- Autonomy and Independence -- Cooperatives are autonomous, self-help organizations controlled by their members. If they enter into agreements with other organizations, including governments, or raise capital from external sources, they do so on terms that ensure democratic control by their members and maintain their cooperative autonomy.
- Education, Training, and Information -- Cooperatives provide education and training for their members, elected representatives, managers and employees so they can contribute effectively to the development of their cooperatives. They inform the general public, particularly young people and opinion leaders, about the nature and benefits of cooperation.
- Cooperation Among Cooperatives -- Cooperatives serve their members most effectively and strengthen the cooperative movement by working together through local, national, regional and international structures.
- Concern for Community -- While focusing on member needs, cooperatives work for the sustainable development of their communities through policies accepted by their members. (One of the ways that cooperatives and their member-owners participate is through Operation Roundup, whereby a member can voluntarily have their electric bill rounded up to the next highest dollar with the difference placed in a fund to be distributed to local charities. For example, a customer participating in the plan with a bill of $105.37 would see a bill for $106.00, and the remaining $0.63 credited to the fund.)
- National Rural Electric Cooperative Association, the national trade association of electric cooperatives
- Touchstone Energy, a national branding association of U.S. energy utility co-ops.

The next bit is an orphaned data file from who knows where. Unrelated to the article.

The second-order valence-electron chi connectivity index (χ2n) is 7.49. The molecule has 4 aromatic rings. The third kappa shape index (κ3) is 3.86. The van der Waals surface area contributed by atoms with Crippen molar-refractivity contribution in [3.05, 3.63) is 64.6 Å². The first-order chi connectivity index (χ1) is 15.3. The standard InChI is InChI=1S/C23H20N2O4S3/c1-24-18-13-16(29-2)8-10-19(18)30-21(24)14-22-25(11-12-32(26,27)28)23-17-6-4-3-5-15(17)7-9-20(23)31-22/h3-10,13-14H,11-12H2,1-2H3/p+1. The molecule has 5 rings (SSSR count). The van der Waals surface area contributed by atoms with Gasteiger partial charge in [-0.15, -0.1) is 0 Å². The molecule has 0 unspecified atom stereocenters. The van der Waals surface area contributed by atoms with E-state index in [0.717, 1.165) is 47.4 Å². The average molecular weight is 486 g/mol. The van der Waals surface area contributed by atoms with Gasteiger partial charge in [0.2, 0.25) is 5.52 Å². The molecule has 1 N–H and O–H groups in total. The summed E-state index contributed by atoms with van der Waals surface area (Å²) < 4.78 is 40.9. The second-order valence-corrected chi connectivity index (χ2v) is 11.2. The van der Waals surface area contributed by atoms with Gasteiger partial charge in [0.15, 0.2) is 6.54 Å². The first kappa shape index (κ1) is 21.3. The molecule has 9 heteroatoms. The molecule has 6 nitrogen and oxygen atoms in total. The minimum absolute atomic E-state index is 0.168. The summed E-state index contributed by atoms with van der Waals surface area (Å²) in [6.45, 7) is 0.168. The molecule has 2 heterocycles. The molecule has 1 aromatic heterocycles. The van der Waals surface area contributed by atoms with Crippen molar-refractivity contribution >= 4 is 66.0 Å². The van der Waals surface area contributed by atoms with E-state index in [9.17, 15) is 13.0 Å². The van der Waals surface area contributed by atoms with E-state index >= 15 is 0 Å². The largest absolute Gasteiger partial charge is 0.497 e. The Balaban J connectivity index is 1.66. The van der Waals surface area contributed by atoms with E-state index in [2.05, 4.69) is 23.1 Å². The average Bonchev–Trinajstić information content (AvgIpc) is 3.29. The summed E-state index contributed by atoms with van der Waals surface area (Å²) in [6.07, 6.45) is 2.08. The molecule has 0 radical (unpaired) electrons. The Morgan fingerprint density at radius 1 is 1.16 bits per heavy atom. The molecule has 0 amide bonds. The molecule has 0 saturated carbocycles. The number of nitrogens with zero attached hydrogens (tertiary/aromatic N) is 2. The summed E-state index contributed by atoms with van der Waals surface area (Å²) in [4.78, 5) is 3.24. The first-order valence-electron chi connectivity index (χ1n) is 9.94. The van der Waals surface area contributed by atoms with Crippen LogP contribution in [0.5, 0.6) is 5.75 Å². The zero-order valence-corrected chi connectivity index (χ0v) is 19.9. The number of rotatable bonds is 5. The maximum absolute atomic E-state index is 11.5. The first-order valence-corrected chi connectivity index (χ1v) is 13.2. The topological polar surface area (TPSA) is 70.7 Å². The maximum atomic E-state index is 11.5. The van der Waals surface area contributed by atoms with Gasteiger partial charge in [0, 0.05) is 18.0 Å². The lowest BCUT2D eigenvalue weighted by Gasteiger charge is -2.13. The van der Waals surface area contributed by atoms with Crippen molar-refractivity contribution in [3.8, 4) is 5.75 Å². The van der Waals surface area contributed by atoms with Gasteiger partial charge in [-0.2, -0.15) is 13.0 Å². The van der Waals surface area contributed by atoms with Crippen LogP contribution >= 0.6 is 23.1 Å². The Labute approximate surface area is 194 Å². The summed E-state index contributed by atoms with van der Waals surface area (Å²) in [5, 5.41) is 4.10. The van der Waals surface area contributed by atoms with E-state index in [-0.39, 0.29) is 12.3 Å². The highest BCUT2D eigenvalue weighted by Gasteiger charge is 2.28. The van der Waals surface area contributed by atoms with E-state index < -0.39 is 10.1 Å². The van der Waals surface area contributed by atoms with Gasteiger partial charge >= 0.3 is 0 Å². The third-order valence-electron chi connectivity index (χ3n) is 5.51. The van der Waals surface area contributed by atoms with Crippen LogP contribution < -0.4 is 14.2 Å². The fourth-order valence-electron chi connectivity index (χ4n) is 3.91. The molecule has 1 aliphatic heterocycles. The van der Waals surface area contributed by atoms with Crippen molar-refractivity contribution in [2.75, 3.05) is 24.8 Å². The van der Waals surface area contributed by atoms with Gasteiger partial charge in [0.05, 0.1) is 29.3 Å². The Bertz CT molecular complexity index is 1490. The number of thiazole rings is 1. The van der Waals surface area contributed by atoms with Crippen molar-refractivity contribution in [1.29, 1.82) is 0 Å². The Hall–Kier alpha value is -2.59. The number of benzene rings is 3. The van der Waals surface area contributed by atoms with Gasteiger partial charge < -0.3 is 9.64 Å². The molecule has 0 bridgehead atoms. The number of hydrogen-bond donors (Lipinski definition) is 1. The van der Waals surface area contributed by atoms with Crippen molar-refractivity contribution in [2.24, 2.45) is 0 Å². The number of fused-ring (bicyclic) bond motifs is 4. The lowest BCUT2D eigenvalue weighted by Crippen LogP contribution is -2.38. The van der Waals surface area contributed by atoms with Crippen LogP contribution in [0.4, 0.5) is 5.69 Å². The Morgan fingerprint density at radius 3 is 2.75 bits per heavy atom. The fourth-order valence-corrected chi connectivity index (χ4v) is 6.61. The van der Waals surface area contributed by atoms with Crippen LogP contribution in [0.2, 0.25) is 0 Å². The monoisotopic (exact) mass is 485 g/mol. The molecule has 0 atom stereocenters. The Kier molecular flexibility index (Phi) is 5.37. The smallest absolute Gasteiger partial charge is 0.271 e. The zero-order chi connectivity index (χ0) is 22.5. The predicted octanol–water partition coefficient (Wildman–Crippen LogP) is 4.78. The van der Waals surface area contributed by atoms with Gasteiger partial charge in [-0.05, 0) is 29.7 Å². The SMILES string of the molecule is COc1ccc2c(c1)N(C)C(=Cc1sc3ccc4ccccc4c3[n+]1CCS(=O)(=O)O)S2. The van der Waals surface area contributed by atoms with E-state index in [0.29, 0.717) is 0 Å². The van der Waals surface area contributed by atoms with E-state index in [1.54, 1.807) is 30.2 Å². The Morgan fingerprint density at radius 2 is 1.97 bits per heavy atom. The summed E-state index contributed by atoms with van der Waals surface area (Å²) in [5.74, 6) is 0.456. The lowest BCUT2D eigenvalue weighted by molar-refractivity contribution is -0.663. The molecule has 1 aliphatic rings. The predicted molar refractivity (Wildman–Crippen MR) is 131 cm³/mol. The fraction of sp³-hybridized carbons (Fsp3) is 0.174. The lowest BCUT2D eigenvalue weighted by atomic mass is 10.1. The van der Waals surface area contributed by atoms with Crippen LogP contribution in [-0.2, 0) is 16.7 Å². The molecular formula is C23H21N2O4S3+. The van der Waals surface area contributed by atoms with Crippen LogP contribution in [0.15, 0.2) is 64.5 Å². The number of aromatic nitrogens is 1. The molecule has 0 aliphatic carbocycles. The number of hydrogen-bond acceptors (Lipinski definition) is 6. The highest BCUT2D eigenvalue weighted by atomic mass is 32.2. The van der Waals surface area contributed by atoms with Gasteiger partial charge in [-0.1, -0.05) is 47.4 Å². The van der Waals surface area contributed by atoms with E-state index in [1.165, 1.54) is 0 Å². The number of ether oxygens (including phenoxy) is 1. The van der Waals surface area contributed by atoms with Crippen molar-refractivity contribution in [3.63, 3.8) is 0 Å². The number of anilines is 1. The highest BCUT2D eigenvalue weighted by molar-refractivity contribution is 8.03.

- Texas Electric Cooperatives, a statewide organization dedicated to representing the 65 electric distribution cooperatives and the 9 generation and transmission cooperatives.
- Georgia Electric Membership Corp., a statewide support and trade association for the 42 EMCs in Georgia
- Electric Cooperatives of Arkansas, a group of 17 electric cooperatives serving areas of Arkansas
- GEMC GEORGIA Magazine, (formerly RURAL GEORGIA magazine) the official publication of the Electric Membership Cooperatives (EMCs) in Georgia
- Michigan Country Lines Magazine, published by the Michigan Electric Cooperative Association for consumers
- What's a Coop? at the Rural Telephone Service Company site
- Iowa Touchstone Energy Home, standards and giudelines for energy-efficient home construction
- REC InfoCenter, information for REC members, including energy efficiency, online classifieds and recipes
- Corn Belt Power Cooperative, Iowa-based generation and transmission rural electric cooperative whose member distribution cooperatives provide electricity to members in 41 northern Iowa counties
- Choptank Electric Coop, Maryland based transmission rural electric cooperative with members in 9 counties on the Eastern Shore
- Buckeye Power/Ohio Rural Electric Cooperatives, Ohio G&T and statewide association of electric cooperatives